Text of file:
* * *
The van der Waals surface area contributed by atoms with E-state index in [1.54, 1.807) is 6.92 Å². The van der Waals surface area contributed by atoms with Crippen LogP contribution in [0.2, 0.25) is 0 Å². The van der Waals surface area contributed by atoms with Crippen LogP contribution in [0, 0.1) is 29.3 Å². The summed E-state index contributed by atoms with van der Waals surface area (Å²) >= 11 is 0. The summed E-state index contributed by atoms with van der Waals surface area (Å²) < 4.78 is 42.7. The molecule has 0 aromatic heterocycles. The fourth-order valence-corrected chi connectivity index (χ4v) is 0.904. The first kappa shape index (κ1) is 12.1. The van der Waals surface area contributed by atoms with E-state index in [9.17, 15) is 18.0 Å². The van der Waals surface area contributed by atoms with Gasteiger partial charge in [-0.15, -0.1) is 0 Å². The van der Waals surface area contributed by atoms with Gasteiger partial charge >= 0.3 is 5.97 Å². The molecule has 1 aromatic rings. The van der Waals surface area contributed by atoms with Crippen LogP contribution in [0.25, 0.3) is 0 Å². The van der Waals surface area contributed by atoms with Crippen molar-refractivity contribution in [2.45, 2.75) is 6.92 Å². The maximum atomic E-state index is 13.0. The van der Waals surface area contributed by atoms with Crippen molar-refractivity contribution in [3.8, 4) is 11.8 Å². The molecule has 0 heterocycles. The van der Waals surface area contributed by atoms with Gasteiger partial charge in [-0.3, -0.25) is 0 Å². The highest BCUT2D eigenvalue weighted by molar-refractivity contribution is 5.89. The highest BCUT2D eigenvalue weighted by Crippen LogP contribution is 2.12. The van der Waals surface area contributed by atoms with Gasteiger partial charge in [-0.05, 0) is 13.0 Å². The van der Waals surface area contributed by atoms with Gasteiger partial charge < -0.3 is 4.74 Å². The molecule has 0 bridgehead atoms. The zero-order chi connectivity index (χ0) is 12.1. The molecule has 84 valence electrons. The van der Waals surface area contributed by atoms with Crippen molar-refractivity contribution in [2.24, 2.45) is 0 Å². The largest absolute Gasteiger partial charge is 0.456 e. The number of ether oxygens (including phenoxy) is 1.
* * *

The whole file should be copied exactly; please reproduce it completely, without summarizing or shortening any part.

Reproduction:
The van der Waals surface area contributed by atoms with E-state index in [1.54, 1.807) is 6.92 Å². The van der Waals surface area contributed by atoms with Crippen LogP contribution in [0.2, 0.25) is 0 Å². The van der Waals surface area contributed by atoms with Crippen LogP contribution in [0, 0.1) is 29.3 Å². The summed E-state index contributed by atoms with van der Waals surface area (Å²) >= 11 is 0. The summed E-state index contributed by atoms with van der Waals surface area (Å²) < 4.78 is 42.7. The molecule has 0 aromatic heterocycles. The fourth-order valence-corrected chi connectivity index (χ4v) is 0.904. The first kappa shape index (κ1) is 12.1. The van der Waals surface area contributed by atoms with E-state index in [9.17, 15) is 18.0 Å². The van der Waals surface area contributed by atoms with Gasteiger partial charge in [-0.15, -0.1) is 0 Å². The van der Waals surface area contributed by atoms with Gasteiger partial charge >= 0.3 is 5.97 Å². The molecule has 1 aromatic rings. The van der Waals surface area contributed by atoms with Crippen LogP contribution in [0.25, 0.3) is 0 Å². The van der Waals surface area contributed by atoms with Crippen molar-refractivity contribution in [2.45, 2.75) is 6.92 Å². The maximum atomic E-state index is 13.0. The van der Waals surface area contributed by atoms with Crippen molar-refractivity contribution in [3.8, 4) is 11.8 Å². The molecule has 0 heterocycles. The van der Waals surface area contributed by atoms with Gasteiger partial charge in [-0.3, -0.25) is 0 Å². The highest BCUT2D eigenvalue weighted by molar-refractivity contribution is 5.89. The highest BCUT2D eigenvalue weighted by Crippen LogP contribution is 2.12. The van der Waals surface area contributed by atoms with Gasteiger partial charge in [-0.05, 0) is 13.0 Å². The van der Waals surface area contributed by atoms with Gasteiger partial charge < -0.3 is 4.74 Å². The molecule has 0 bridgehead atoms. The zero-order chi connectivity index (χ0) is 12.1. The molecule has 84 valence electrons. The van der Waals surface area contributed by atoms with Crippen molar-refractivity contribution in [2.24, 2.45) is 0 Å². The largest absolute Gasteiger partial charge is 0.456 e. The number of ether oxygens (including phenoxy) is 1.